“We have real-time capabilities that let our MSRs know the customer is having a problem,” Barth says. During the call, the customer may mention the toy is intended for a baby on the way, and the MSR can add that information to USAA’s system and potentially offer product recommendations. “And, when that customer calls back, the next MSR is going to know that the customer is expecting a baby and can now dig deeper into that conversation.” In addition, the customer doesn’t have to repeat information in subsequent interactions, saving everyone time.

Although each bank defines customer journey mapping in a different way, all three have refined its implementation over time. “One of the best lessons we’ve learned is to use real customer experience examples for creating the journey map,” says Wells Fargo’s Bell. Although maps of processes as they were designed are valuable, they may not depict customers’ actual experiences. “With the number of groups and processes that have to connect, it’s amazing how far off you can be from what you designed to what the customer actually experiences.”

For Citizens, maintaining the right perspective is essential. “If each group goes away and does its own thing without continued communication and understanding about the customer experience, you can lose sight of the fact that there was a broader objective, one that’s bigger than just your own part of the process,” Marty says.

Building maps is not a top-down driven process at Citizens. “It’s bottoms-up driven, and everybody’s point of view matters. Even the very best idea might not work as well as you intend if you’re not looking across the entire enterprise and understand how all the parts work together,” Marty says.

For USAA, changing MSR behavior is an ongoing process. For example, MSRs have historically answered the phone with, “‘Thank you for calling USAA, how can I help you?’” says Barth. “We are trying to change that to, ‘I noticed you were online trying to fill out a credit card application. My name is Ryan, I can help you with that.’ Just that subtle intro makes a huge difference from a customer’s perspective.” Ingrained habits can take a long time to change, but Barth notes that both top performers and those new to USAA have transitioned more quickly than those in the middle tier.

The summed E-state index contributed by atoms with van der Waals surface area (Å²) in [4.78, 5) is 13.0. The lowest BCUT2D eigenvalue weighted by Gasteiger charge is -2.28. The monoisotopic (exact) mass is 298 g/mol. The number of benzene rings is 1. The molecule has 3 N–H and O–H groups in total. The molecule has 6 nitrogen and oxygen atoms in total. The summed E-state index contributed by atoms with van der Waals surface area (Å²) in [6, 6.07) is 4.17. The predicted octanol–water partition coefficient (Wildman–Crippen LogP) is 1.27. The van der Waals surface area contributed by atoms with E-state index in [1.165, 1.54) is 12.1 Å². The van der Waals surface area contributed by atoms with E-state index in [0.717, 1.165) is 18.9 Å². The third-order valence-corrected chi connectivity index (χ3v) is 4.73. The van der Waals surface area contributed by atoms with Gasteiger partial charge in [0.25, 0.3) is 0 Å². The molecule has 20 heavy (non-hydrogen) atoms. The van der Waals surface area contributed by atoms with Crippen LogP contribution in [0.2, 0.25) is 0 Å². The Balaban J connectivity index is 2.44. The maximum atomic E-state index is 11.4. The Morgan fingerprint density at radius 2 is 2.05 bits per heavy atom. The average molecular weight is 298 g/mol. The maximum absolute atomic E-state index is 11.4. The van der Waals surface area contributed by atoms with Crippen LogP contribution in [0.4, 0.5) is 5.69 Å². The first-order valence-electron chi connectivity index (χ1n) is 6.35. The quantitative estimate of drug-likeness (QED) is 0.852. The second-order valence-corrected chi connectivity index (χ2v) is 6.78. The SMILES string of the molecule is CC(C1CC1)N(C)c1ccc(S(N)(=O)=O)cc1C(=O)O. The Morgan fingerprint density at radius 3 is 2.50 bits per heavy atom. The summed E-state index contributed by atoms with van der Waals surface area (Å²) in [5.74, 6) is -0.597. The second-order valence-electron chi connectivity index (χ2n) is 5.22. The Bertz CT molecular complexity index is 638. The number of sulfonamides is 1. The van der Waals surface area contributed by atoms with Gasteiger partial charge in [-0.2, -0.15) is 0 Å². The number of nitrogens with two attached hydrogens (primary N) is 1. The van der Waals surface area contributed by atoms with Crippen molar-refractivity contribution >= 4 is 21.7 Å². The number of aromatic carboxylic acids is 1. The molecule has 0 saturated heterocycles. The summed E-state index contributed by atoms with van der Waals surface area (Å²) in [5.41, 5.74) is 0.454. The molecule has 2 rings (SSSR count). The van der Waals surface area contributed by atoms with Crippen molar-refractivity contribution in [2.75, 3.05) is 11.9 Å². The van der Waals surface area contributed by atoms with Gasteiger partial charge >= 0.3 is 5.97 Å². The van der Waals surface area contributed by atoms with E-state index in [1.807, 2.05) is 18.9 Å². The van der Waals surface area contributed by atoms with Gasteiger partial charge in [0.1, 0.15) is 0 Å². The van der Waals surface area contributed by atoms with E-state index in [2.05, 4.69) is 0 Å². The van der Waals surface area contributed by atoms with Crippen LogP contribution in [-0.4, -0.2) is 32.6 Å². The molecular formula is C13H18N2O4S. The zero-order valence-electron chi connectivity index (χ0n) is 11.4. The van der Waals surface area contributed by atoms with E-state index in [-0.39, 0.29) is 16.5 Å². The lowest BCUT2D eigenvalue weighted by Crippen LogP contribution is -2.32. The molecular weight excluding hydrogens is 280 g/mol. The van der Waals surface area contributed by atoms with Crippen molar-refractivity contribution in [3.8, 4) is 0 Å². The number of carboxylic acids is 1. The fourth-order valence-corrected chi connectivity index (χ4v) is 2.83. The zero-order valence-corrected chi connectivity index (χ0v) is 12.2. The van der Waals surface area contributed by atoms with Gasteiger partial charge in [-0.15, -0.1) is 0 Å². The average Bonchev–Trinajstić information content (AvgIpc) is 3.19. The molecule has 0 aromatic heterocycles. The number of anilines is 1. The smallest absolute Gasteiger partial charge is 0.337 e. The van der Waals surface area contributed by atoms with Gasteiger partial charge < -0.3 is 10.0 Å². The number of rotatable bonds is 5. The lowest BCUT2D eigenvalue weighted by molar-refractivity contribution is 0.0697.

Customer journey mapping has also brought all three banks an additional benefit: stronger employee engagement. “Our frontline employees love it because we are challenging them to be advisors and get to know the member,” Barth says. “Now, they have the information to do that.”

Once Wells Fargo creates a journey map, frontline service representatives weigh in. “They’re the first people we go to, to have a conversation with and do some validation and ask what we could do to solve this pain point. Nobody knows better, in my opinion, than the frontline team members who engage with customers every day what would help,” Bell says. “They don’t have to face that challenge with the customer if we identify it and fix it. And, they can see we’re living out our vision and values every day through our activities.”

“This is a fun and engaging way to do business,” adds Marty. “The folks on my team are always volunteering to be part of the formal sessions because it’s a great way to meet other people to learn more about the organization. And, I think the more you know about the organization, the better equipped you are to actually provide services to the customer.”

Mr. Riddle is director of Research at BAI, which is in the process of launching a contact center benchmarking program that will help contact center managers assess the performance of their bank relative to other banks. He can be reached at mriddle@bai.org